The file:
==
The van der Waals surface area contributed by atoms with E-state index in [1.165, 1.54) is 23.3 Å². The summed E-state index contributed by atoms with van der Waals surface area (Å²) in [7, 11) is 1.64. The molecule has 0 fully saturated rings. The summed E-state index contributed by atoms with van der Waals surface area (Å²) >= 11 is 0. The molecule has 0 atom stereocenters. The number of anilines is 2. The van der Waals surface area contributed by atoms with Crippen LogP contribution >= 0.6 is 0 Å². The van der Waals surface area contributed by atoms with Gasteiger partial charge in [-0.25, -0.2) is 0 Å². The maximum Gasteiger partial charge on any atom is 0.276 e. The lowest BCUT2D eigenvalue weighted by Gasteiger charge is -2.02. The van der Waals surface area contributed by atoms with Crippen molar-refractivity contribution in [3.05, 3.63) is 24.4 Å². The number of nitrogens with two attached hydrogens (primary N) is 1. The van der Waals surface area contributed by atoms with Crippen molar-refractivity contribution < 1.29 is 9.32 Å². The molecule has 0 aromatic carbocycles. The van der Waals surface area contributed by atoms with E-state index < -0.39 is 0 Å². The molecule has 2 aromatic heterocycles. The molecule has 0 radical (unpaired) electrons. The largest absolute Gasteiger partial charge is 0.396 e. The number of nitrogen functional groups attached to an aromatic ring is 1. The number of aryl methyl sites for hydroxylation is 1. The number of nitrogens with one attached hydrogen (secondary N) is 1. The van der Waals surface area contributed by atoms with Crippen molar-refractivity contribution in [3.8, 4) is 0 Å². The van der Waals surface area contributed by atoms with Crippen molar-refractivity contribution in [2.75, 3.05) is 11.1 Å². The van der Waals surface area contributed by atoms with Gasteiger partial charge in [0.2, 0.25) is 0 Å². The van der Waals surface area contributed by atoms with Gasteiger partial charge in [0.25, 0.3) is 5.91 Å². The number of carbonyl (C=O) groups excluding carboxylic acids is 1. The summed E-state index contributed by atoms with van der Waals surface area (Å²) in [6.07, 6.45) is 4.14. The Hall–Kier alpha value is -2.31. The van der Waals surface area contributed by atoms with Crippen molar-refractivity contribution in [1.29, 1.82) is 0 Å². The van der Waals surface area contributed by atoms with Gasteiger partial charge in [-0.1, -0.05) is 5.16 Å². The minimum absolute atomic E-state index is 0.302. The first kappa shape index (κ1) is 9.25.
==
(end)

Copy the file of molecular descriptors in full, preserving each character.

The van der Waals surface area contributed by atoms with E-state index in [1.165, 1.54) is 23.3 Å². The summed E-state index contributed by atoms with van der Waals surface area (Å²) in [7, 11) is 1.64. The molecule has 0 fully saturated rings. The summed E-state index contributed by atoms with van der Waals surface area (Å²) >= 11 is 0. The molecule has 0 atom stereocenters. The number of anilines is 2. The van der Waals surface area contributed by atoms with Crippen LogP contribution >= 0.6 is 0 Å². The van der Waals surface area contributed by atoms with Gasteiger partial charge in [-0.25, -0.2) is 0 Å². The maximum Gasteiger partial charge on any atom is 0.276 e. The lowest BCUT2D eigenvalue weighted by Gasteiger charge is -2.02. The van der Waals surface area contributed by atoms with Crippen molar-refractivity contribution in [3.05, 3.63) is 24.4 Å². The number of nitrogens with two attached hydrogens (primary N) is 1. The van der Waals surface area contributed by atoms with Crippen molar-refractivity contribution < 1.29 is 9.32 Å². The molecule has 0 aromatic carbocycles. The van der Waals surface area contributed by atoms with E-state index < -0.39 is 0 Å². The molecule has 2 aromatic heterocycles. The molecule has 0 radical (unpaired) electrons. The largest absolute Gasteiger partial charge is 0.396 e. The number of nitrogen functional groups attached to an aromatic ring is 1. The number of aryl methyl sites for hydroxylation is 1. The number of nitrogens with one attached hydrogen (secondary N) is 1. The van der Waals surface area contributed by atoms with Crippen molar-refractivity contribution in [3.8, 4) is 0 Å². The van der Waals surface area contributed by atoms with Crippen molar-refractivity contribution in [2.75, 3.05) is 11.1 Å². The van der Waals surface area contributed by atoms with Gasteiger partial charge in [0.2, 0.25) is 0 Å². The van der Waals surface area contributed by atoms with Gasteiger partial charge in [0.25, 0.3) is 5.91 Å². The number of carbonyl (C=O) groups excluding carboxylic acids is 1. The summed E-state index contributed by atoms with van der Waals surface area (Å²) in [6.07, 6.45) is 4.14. The Hall–Kier alpha value is -2.31. The van der Waals surface area contributed by atoms with Crippen molar-refractivity contribution in [1.29, 1.82) is 0 Å². The van der Waals surface area contributed by atoms with Gasteiger partial charge in [-0.1, -0.05) is 5.16 Å². The minimum absolute atomic E-state index is 0.302. The first kappa shape index (κ1) is 9.25.